Economic malaise forces major Sudan bank to cut staff
Tadamon Islamic Bank has decided to reduce employment due to the prevailing economic conditions in Sudan. Tadamon general manager Abbas Abdallah announced in a statement from the bank’s headquarters in downtown Khartoum on Tuesday that staff reductions will begin today.
Abdallah said that the current economic conditions in Sudan made a number of branches of the bank vulnerable to loss. He blamed distortions in the structure of employment and inflation during the first months of this year. Tuesday’s statement did not specify which branches would be affected, or how many jobs will be lost.
The Tadamon Bank employees union has objected to the decision to reduce and dismiss workers. It said in a statement to the staff, it had not agreed to the dismissal and displacement of anyone and confirmed that it will work to thwart the decision.
Bankers and economists have warned of the collapse of the banking sector in Sudan at any moment, in the event the government does seriously handle the economic conditions.
The Central Bank of Sudan reports that 98 per cent of the cash mass has been withdrawn from banks because of the recent economic crisis.
The printing of new currency denominations of SDG 100, SDG 200, and SDG 500 by the Central Bank of Sudan has been necessitated by hyperinflation, coupled with a chronic shortage of hard cash. Banks have limited cash withdrawals so traders and the public prefer to keep their cash at home, rather than deposit it into banks.
Over the past few months, as the value of the Sudanese Pound has dropped steadily against the US Dollar. In December 2018, the Central Bank of Sudan issued a decision to set the limit of cash withdrawals by bank cards at ATMs at SDG 20,000 ($421*) a month.
Chronic cash shortages
On January 16, it was reported by Radio Dabanga that the country-wide liquidity crisis continues without a solution in sight. Each day sees hundreds of residents queueing at the cash points throughout the country.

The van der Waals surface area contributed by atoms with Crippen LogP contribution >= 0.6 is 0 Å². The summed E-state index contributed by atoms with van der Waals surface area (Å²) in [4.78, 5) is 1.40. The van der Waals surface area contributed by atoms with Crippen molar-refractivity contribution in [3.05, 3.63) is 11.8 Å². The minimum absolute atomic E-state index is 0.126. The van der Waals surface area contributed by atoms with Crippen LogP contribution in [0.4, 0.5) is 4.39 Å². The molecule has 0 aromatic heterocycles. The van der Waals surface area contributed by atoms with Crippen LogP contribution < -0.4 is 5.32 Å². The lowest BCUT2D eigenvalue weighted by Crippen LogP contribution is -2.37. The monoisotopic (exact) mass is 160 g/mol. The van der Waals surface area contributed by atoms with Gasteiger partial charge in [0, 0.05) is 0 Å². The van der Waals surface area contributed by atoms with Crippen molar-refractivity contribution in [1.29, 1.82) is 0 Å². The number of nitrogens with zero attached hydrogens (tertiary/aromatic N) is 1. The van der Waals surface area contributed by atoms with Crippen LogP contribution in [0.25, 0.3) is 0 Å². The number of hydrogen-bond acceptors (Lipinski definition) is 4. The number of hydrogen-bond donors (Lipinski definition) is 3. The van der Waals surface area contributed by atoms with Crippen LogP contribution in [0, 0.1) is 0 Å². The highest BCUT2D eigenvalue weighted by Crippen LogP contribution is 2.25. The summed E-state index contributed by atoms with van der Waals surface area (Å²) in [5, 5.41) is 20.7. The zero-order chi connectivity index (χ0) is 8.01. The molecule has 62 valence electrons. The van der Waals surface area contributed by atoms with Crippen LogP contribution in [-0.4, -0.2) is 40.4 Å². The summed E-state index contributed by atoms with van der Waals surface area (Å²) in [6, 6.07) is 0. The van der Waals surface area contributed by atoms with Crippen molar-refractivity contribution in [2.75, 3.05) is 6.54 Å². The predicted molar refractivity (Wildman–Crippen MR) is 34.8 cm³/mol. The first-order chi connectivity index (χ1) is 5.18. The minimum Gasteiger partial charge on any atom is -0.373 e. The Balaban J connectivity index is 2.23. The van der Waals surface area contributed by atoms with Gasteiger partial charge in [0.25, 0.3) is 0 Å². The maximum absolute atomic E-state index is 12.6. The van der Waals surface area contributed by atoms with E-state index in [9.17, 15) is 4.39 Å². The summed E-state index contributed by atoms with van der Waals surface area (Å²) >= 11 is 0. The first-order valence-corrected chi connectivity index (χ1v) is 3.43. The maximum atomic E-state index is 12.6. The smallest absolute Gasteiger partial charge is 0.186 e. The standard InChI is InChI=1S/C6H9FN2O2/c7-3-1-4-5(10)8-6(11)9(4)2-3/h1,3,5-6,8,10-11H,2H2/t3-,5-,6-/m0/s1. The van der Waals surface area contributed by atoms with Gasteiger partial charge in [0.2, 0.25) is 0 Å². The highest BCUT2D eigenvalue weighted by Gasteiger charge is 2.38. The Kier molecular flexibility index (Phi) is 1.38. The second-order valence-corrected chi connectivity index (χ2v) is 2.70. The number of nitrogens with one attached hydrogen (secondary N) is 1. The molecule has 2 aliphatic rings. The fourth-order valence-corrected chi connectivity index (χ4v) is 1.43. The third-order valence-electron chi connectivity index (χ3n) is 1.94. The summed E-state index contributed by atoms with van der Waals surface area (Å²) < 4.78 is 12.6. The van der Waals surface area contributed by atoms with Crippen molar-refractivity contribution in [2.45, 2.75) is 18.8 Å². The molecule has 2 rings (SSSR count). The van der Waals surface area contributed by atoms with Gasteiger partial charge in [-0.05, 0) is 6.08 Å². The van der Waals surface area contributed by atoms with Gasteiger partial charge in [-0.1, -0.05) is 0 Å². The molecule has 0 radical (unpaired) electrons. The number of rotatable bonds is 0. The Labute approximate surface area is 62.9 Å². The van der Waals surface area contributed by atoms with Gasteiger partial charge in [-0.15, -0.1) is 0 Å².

At the time, a teacher reported to Radio Dabanga that he went to more than five cashiers in Khartoum, but they were all empty. He said an employee at one of the banks confirmed the lack of liquidity at the banks, and that any person with a bank account is entitled to withdraw only SDG 500 ($10.50*).
The residents of El Nahud and Abu Zabad localities in West Kordofan have criticised the non-reduction of the prices of bus tickets to the capital
Khartoum despite the opening of the Bara-Omdurman road, which has reduced the distance by more than 300 kilometres.
People said that a ticket Abu Zabad-Khartoum still costs SDG 450 ($9.50*), while it was supposed to be reduced to the limit of SDG 250 ($5.25) as the highest ceiling reduced by a reasonable amount.
They demanded a reduction in the prices of the tickets, similar to what has happened with the inhabitants of El Obeid.
* As effective foreign exchange rates can vary widely in Sudan, Radio Dabanga bases all SDG currency conversions on the Market Makers Mechanism-determined daily US Dollar rate quoted by the Central Bank of Sudan (CBoS).
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